Annual Letter 1993 Coke ,Gillette e tanto altro

Riporto un bellissimo e significativo estratto della lettera annuale di Warren Buffett dell’anno 1993.

Over time, of course, 
market price and intrinsic value will arrive at about the same
destination. But in the short run the two often diverge in a
major way, a phenomenon I've discussed in the past. Two years
ago, Coca-Cola and Gillette, both large holdings of ours, enjoyed
market price increases that dramatically outpaced their earnings
gains. In the 1991 Annual Report, I said that the stocks of
these companies could not continuously overperform their

From 1991 to 1993, Coke and Gillette increased their annual
operating earnings per share by 38% and 37% respectively, but
their market prices moved up only 11% and 6%. In other words,
the companies overperformed their stocks, a result that no doubt
partly reflects Wall Street's new apprehension about brand names.
Whatever the reason, what will count over time is the earnings
performance of these companies. If they prosper, Berkshire will
also prosper, though not in a lock-step manner.

Let me add a lesson from history: Coke went public in 1919
at $40 per share. By the end of 1920 the market, coldly
reevaluating Coke's future prospects, had battered the stock down
by more than 50%, to $19.50. At yearend 1993, that single share,
with dividends reinvested, was worth more than $2.1 million. As
Ben Graham said: "In the short-run, the market is a voting
machine - reflecting a voter-registration test that requires only
money, not intelligence or emotional stability - but in the long-
run, the market is a weighing machine."
 But we 
continue to think that it is usually foolish to part with an
interest in a business that is both understandable and durably
wonderful. Business interests of that kind are simply too hard to

Interestingly, corporate managers have no trouble
understanding that point when they are focusing on a business they
operate: A parent company that owns a subsidiary with superb long-
term economics is not likely to sell that entity regardless of
price. "Why," the CEO would ask, "should I part with my crown
jewel?" Yet that same CEO, when it comes to running his personal
investment portfolio, will offhandedly - and even impetuously -
move from business to business when presented with no more than
superficial arguments by his broker for doing so. The worst of
these is perhaps, "You can't go broke taking a profit." Can you
imagine a CEO using this line to urge his board to sell a star
subsidiary? In our view, what makes sense in business also makes
sense in stocks: An investor should ordinarily hold a small piece
of an outstanding business with the same tenacity that an owner
would exhibit if he owned all of that business.

Earlier I mentioned the financial results that could have been 
achieved by investing $40 in The Coca-Cola Co. in 1919. In 1938,
more than 50 years after the introduction of Coke, and long after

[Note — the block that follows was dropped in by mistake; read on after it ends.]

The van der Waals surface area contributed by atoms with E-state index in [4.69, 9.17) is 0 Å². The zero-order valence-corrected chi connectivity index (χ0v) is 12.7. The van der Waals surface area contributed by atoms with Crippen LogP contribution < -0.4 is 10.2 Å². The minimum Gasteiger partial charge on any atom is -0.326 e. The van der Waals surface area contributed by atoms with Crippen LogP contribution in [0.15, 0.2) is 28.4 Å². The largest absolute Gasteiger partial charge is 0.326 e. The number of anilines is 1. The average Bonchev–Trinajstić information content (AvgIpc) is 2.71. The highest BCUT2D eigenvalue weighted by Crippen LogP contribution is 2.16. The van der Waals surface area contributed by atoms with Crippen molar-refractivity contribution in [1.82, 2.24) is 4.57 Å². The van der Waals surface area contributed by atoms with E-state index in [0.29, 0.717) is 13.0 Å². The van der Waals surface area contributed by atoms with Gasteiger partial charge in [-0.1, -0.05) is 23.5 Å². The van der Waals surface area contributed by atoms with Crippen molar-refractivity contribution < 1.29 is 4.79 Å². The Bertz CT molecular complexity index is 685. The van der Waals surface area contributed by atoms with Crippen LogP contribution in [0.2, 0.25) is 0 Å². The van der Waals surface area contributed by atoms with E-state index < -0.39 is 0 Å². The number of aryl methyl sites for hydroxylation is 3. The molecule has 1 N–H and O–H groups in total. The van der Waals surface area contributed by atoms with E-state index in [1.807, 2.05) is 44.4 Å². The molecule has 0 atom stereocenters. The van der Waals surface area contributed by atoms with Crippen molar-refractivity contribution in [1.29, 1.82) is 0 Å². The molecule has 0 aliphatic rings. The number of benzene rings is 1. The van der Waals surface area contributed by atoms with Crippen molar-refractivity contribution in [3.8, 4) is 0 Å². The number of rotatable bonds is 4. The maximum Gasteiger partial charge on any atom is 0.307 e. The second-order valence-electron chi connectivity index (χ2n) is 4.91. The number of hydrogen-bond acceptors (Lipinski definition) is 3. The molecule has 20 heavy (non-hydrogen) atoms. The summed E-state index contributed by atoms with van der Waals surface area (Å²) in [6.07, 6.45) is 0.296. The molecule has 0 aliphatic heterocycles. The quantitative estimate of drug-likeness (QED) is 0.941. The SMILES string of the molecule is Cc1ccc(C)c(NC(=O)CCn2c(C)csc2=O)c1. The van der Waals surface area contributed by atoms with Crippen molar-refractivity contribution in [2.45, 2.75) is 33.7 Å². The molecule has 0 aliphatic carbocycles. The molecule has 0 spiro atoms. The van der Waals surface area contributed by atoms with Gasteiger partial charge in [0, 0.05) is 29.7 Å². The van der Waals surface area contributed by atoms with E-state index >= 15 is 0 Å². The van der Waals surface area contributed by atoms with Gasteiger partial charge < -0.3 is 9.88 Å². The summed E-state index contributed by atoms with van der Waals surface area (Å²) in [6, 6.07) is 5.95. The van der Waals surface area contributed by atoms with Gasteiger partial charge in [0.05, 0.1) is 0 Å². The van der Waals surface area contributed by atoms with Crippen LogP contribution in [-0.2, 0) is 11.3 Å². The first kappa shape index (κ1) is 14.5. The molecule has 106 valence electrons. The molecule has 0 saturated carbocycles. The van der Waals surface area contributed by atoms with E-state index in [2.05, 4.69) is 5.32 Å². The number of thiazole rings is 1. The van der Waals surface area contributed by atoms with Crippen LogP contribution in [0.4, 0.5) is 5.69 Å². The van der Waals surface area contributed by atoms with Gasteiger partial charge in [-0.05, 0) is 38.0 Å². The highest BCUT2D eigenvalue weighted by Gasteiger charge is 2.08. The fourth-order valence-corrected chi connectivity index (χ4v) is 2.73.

the drink was firmly established as an American icon, Fortune did
an excellent story on the company. In the second paragraph the
writer reported: "Several times every year a weighty and serious
investor looks long and with profound respect at Coca-Cola's
record, but comes regretfully to the conclusion that he is looking
too late. The specters of saturation and competition rise before
 Yes, competition there was in 1938 and in 1993 as well.  But 
it's worth noting that in 1938 The Coca-Cola Co. sold 207 million
cases of soft drinks (if its gallonage then is converted into the
192-ounce cases used for measurement today) and in 1993 it sold
about 10.7 billion cases, a 50-fold increase in physical volume
from a company that in 1938 was already dominant in its very major
industry. Nor was the party over in 1938 for an investor: Though
the $40 invested in 1919 in one share had (with dividends
reinvested) turned into $3,277 by the end of 1938, a fresh $40 then
invested in Coca-Cola stock would have grown to $25,000 by yearend

I can't resist one more quote from that 1938 Fortune story:
"It would be hard to name any company comparable in size to Coca-
Cola and selling, as Coca-Cola does, an unchanged product that can
point to a ten-year record anything like Coca-Cola's." In the 55
years that have since passed, Coke's product line has broadened
somewhat, but it's remarkable how well that description still fits.

 Is it really so difficult to conclude that Coca-Cola and 
Gillette possess far less business risk over the long term than,
say, any computer company or retailer? Worldwide, Coke sells about
44% of all soft drinks, and Gillette has more than a 60% share (in
value) of the blade market. Leaving aside chewing gum, in which
Wrigley is dominant, I know of no other significant businesses in
which the leading company has long enjoyed such global power.

Moreover, both Coke and Gillette have actually increased their
worldwide shares of market in recent years. The might of their
brand names, the attributes of their products, and the strength of
their distribution systems give them an enormous competitive
advantage, setting up a protective moat around their economic
castles. The average company, in contrast, does battle daily
without any such means of protection. As Peter Lynch says, stocks
of companies selling commodity-like products should come with a
warning label: "Competition may prove hazardous to human wealth."


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